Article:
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Medics urge minister to act against protests outside abortion clinics

More than 100 anti-abortion protesters gathered outside a Glasgow hospital at the weekend (Back Off Scotland/PA)
More than 100 anti-abortion protesters gathered outside a Glasgow hospital at the weekend (Back Off Scotland/PA)

Pro-choice campaigners have urged a Scottish Government minister to introduce buffer zones around abortion clinics to prevent “vulnerable” women being targeted by protesters.

The British Pregnancy Advisory Service (BPAS) has written to women’s health minister Maree Todd to express concern over protesters being able to “pressure” service users outside hospitals.

It comes as more than 100 anti-abortion activists gathered outside the Queen Elizabeth University Hospital in Glasgow on Sunday.

BPAS, made up of a group of consultants, estimate that thousands of women having an abortion in Scotland every year have to attend hospitals targeted by protesters.

Buffer zones would ban certain activities designed to deter or prevent women from accessing abortion care within 150 metres of the entrance to a clinic or hospital, the organisation said.

The anti-abortion campaigners are aiming to pressure individuals seeking a termination into making different choices and BPAS says they are being allowed to access “vulnerable” patients.

In a letter to Ms Todd, the group of 76 clinicians from the Glasgow hospital, wrote: “For the last six years, our patients have been subjected to these protests by associates of the American-based campaign group 40 Days for Life.

“This group seeks to restrict women’s access to healthcare. The stated aims for their ‘vigil’ are to serve ‘as a call to repentance for those who work at the abortion centre [sic] and those who patronise the facility’.

Scottish Parliament
Maree Todd has been urged to act to prevent the protests (Fraser Bremner/Daily Mail/PA)

“As well as being our patients, these women are our sisters, daughters and colleagues. They deserve compassion and support.

“They should be spared the deplorable intimidation and harassment which they currently receive from protesters.

“Similar protests have been going on at hospitals and clinics across Scotland since the 1990s, and we believe that Scottish Government action is long overdue.”

The group told Ms Todd it is now time to “follow the lead” of the Northern Ireland Assembly, which passed a Safe Access Zone Bill last month.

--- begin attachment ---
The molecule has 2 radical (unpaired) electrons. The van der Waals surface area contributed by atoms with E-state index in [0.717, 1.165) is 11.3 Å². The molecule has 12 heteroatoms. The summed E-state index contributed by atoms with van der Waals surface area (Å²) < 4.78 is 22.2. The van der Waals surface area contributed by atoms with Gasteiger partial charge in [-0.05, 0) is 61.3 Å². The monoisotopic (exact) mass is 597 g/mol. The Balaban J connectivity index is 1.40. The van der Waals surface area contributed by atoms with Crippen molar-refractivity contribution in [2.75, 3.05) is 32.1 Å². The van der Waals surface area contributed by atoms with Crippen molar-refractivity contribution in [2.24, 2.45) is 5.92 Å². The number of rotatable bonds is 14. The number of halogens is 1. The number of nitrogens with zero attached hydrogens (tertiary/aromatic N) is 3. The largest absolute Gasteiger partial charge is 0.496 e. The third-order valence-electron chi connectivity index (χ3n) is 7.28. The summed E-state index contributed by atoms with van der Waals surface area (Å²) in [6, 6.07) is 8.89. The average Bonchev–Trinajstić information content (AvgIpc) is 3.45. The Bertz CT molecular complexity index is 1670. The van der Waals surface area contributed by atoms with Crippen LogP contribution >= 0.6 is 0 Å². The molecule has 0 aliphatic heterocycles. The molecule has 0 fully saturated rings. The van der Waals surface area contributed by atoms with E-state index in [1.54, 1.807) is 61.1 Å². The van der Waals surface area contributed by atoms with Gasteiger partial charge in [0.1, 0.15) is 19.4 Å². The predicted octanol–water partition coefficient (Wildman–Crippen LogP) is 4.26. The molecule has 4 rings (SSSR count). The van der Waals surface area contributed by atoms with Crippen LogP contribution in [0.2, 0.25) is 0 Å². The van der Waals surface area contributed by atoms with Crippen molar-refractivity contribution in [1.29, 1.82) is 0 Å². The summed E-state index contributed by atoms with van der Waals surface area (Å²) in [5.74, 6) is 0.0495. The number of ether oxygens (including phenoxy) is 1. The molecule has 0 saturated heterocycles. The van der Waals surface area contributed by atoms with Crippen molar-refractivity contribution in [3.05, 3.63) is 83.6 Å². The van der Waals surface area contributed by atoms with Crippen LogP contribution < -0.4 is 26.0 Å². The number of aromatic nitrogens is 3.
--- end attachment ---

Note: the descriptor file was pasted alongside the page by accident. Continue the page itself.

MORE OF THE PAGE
Similar legislation against harassment and intimidation of women was announced last week in Spain and in Australia in 2021.

Women have shared their experience of encountering anti-abortion protesters with BPAS at hospitals across Scotland.

Alice Murray said she felt fearful when confronted by protesters as she attended Chalmers Clinic in Edinburgh to seek an abortion.

Ms Murray, who was 20 at the time, said: “There were roughly seven protesters all standing on one side of the street, meaning they were impossible to ignore.

“I attended the clinic alone and felt targeted by the protesters.

“My memories around walking into the clinic are blurred and I believe this is due to the fear felt from their presence, leaving me to feel non-present.

“During both of my appointments, I was comforted by the high standard of care delivered from clinic staff. They talked me through my options and made sure I knew an abortion was not my only option.

“This made me even more angry at the protesters outside, who claim they are letting clinic users know ‘the other side’.”

Lily Roberts said protesters were gathered outside a Glasgow hospital when she entered and were still there seven hours later when she left.

“My privacy and safety were threatened, and it was a deeply intimidating experience,” she said.

Alex Cole-Hamilton, the Scottish Liberal Democrat leader, has also written to Ms Todd to ask the Scottish Government to give local authorities the ability to introduce buffer zones.

Women’s Health Minister Maree Todd said: “The Scottish Government is committed to women being able to access timely abortion without judgment. I condemn, in the strongest possible terms, any attempts to intimidate women as they choose to access abortion services.

“We look forward to Gillian Mackay MSP bringing forward her member’s bill on buffer zones and I have publicly committed to work constructively with her in this regard.

“I have convened a working group with partners such as COSLA, Police Scotland and affected councils and health boards to look at how to address the vigils and protests that take place outside abortion clinics.”